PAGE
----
Direct view of stand

Detail from photo attributed to David Bachrach taken at about a 65 degree angle to speakers platform; Lincoln was discovered seated in the center of the front row of the platform in 1952 with his head tilted to his right; compare positions of several people marked in this photo with their positions marked in detail from the Gardner photos, below:

Oakley vs. Heberton Lincoln Comparison Photo

Comparison of the 1st (above) and 2nd (below) Gardner photos showing the static positioning of several key people, including Oakley’s candidates for Lincoln (boxed in red) and Seward (boxed in yellow) on the extreme far right end of the platform seated behind several men; note particularly the positioning of the Cowlick aide in the Bachrach photo and the Gardner photos to get a sense of the relative perspectives of the two photographers and how out of place Oakley’s Lincoln is to Lincoln’s seating in the Bachrach photo

Experts differ on what these photos reveal and where Lincoln is located.  Can you find him?  Heberton’s research and analysis explains why Oakley’s Lincoln cannot possibly be Lincoln based upon WHERE the professor has located him (about to be seated at the far right end of the platform) in only the 2nd Gardner photo and WHAT Oakley claims he was then doing (climbing steps leading to the lowest level of the platform):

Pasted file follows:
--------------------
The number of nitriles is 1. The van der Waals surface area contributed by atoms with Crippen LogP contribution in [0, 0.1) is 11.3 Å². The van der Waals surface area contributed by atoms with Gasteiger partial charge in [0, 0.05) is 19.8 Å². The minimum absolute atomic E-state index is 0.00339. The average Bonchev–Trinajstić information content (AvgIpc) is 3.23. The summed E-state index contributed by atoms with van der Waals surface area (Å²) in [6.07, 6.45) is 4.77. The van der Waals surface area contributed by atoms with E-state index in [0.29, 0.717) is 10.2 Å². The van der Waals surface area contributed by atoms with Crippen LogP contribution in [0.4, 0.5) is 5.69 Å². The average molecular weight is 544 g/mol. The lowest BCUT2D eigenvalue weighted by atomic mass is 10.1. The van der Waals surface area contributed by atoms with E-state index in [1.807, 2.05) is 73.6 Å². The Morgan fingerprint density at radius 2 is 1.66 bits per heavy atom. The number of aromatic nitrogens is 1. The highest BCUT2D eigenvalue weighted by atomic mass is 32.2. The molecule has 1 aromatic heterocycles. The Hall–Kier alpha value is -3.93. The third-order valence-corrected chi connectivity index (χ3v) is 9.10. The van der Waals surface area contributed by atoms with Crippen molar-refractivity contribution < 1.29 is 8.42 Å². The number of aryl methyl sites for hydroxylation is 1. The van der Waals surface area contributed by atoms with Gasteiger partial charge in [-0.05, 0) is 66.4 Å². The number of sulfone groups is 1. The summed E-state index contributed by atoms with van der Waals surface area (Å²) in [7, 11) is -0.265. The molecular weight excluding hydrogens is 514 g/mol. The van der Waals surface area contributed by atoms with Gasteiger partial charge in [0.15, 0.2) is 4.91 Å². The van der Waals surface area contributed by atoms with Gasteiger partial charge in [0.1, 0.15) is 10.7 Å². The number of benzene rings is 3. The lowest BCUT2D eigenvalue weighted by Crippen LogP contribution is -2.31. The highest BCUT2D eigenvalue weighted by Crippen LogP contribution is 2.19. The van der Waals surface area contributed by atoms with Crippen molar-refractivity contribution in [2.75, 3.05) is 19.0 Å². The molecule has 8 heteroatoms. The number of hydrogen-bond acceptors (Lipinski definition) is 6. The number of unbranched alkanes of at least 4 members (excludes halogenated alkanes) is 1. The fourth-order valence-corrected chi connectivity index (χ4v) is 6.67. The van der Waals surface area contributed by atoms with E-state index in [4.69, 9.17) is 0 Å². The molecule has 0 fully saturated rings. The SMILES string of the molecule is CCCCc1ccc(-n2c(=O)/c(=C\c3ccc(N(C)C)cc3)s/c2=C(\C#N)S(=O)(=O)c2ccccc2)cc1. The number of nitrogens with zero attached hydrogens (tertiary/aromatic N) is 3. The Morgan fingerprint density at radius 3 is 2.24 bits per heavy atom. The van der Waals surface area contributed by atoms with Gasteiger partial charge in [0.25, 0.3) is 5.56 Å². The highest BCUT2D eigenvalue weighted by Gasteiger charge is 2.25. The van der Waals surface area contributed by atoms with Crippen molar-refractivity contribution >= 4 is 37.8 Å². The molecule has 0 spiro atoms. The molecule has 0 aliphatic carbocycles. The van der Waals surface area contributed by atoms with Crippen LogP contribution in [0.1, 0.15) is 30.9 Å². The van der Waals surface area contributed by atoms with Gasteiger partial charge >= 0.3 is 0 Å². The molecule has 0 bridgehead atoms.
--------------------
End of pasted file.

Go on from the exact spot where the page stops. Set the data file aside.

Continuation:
First, go to the Bachrach photo and find Sec. of State Seward and President Lincoln seated in the center of the front row upon the lowest level of the platform. Then within the same photograph find the Cowlick aide (one of Chief Marshal Lamon’s ceremonial aides) — who is facing towards Seward and Lincoln — as well as the Dark hat man (behind the Cowlick aide) and the Beard Man (behind Gov. Tod). From right to left, the people visible in the front row on the speaker’s platform are — Gov. Tod, Gov. Seymour, Gov. Curtin, Gov. Curtin’s son, the Cowlick aide (standing), Judge Casey (another white sashed marshal’s aide who is standing), Provost Marshal General James B. Fry who was Lincoln’s special escort (standing – he probably is a step back from the front row), Edward Everett (standing probably while orating), Lincoln, and Ward Hill Lamon (then occupying the seat for Edward Everett), etc. Notice too where Italian Minister Bertinatti is seated and that he and the men around him are at an odd angle vis-a-vis the three governors in the front row. If this photo detail extended further to the right, you would come to the area where Oakley claims his Seward is seated and his Lincoln will be seated several rows BEHIND the front row. This area is best pinpointed by locating the Cowlick aide particularly in the 1st Gardner photo (with his distinctive cowlick sticking out from the left side of his head like a horn).  His back is to Gardner’s camera in both the 1st and 2nd Gardner photos. Whereas the Cowlick aide faces Lincoln in the Bachrach photo, it clearly can be seen that Oakley’s Lincoln was seated several rows BEHIND the Cowlick aide in the Gardner photos and, therefore, cannot possibly be Lincoln because he should be seated beyond and on the OTHER side of the Cowlick aide. Oakley’s Lincoln and Seward are located nowhere near the real Lincoln and Seward.